What is your favorite part about being a scientist, and how did you get interested in science? When I was a child, I developed an interest for bones early on. I would collect bones and skulls from diverse animals I would find in the fields, clean and sort them in different categories. As my mother thought this was a horrible hobby for a little girl, she got rid of my collection as soon as she found out it was not a short-lived interest. I then moved on to snail shells, but this collection was really stinky, and ended up in the trash like the former one. To me, keeping those bones and shells were like preserving memories of what once was. I wanted to understand what had happened to those animals, and their remains were a way to find out. One day, a friend of my parents showed them a plant fossil. It was a trace of a thing that lived in the past, it was beautiful, did not stink.. and my parents liked it? From that moment on, I started asking questions about fossils and collecting them. My dad brought me to the Museum of Natural History in Lille, and there I could show my treasures, get answers about them, and see which stories could be uncovered through fossil remains. I decided I would become a paleontologist one day. Growing up, I received a great support from my dad, one museum curator, and three school teachers who encouraged me to follow my passion, despite everyone around saying that I would “never make it” in paleontology.

My favorite parts about being a scientist are to question the current knowledge, go on field excursions to look for fossils in places where nature has been untouched, and also try to close the gap between scientists and the public. In the same way older people made me want to do paleontology and pushed me to follow my dreams, I want to transmit the knowledge and will to understand our world to younger generations. I love speaking to kids, grandparents, families who want to know about what was, and what  extinct forms of life can tell us about our present and future.

How does your work contribute to the betterment of society in general? Dinosaurs make kids and adults dream and wonder, and even if this field of paleontology can be considered as “less meaningful” regarding climate change than micropaleontology as an example, I like researching about them just for the sake of knowledge. Why did they look this way? What were their habits? Why were they so big?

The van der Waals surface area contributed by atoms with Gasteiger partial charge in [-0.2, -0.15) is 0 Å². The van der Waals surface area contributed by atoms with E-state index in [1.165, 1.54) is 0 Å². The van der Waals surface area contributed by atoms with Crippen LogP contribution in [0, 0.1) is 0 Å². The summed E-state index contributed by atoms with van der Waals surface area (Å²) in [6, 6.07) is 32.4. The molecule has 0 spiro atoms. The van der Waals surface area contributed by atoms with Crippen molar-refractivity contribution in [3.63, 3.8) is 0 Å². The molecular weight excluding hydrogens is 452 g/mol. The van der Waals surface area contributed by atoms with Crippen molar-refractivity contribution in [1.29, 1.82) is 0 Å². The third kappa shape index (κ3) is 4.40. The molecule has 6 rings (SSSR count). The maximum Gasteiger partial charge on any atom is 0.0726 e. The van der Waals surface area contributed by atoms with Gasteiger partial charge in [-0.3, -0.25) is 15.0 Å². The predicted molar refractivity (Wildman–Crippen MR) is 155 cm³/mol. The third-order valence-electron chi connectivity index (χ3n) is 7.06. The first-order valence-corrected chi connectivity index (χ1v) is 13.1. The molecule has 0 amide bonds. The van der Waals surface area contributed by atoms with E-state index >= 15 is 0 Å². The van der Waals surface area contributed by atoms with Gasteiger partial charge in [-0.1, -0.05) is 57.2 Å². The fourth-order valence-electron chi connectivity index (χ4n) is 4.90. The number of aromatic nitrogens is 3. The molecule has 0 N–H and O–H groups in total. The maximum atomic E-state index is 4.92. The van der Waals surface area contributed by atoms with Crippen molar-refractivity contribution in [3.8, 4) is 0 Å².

Holding a real piece of a limb bone of the “Arapahoe” sauropod during the dismantling of the Museum Koenig’s exhibition

I believe there is nothing wrong in trying to answer questions which do not appear as  “useful” for today’s societies. All questions deserve to be answered. On the other hand, understanding dinosaur’s ecology, biology, environment and habits definitely help us refine the knowledge we have about evolution and other aspects of the living.

Dinosaurs are also useful in another way: as they are part of the worldwide pop-culture, they are very often the first step into paleontology for many people. Through dinosaurs, it is possible to speak to people about fossils, geology, evolution, extinction events. As a result, for public outreach, scientists (including me) use them as an introduction to topics such as climate change. That’s why so many scientific articles use “dinosaur” in their title, even when those animals are not involved in the paper.

What advice do you have for up and coming scientists?  “Do or do not. There is no try.” if you want to do science, go for it. Do your best, always, and if it does not work, you won’t have any regrets because you did all you could to make it happen. And when obstacles will come along the way, never forget that for each problem there is a solution. If you have passion, you will get to meet similar-minded persons who will help you reach your goals, and you will end up finding your spot in this field. 

If you are a LGBTQ+, disabled, POC or woman-identifying person: there is space for you in science. Together, we should and will make this environment a safer place, where we all can grow equally. We need diversity, please don’t give up on your dreams. 

Follow Blandine’s updates on Research Gate and Instagram.

Taking a break to observe the landscape during a field excursion in Siberia.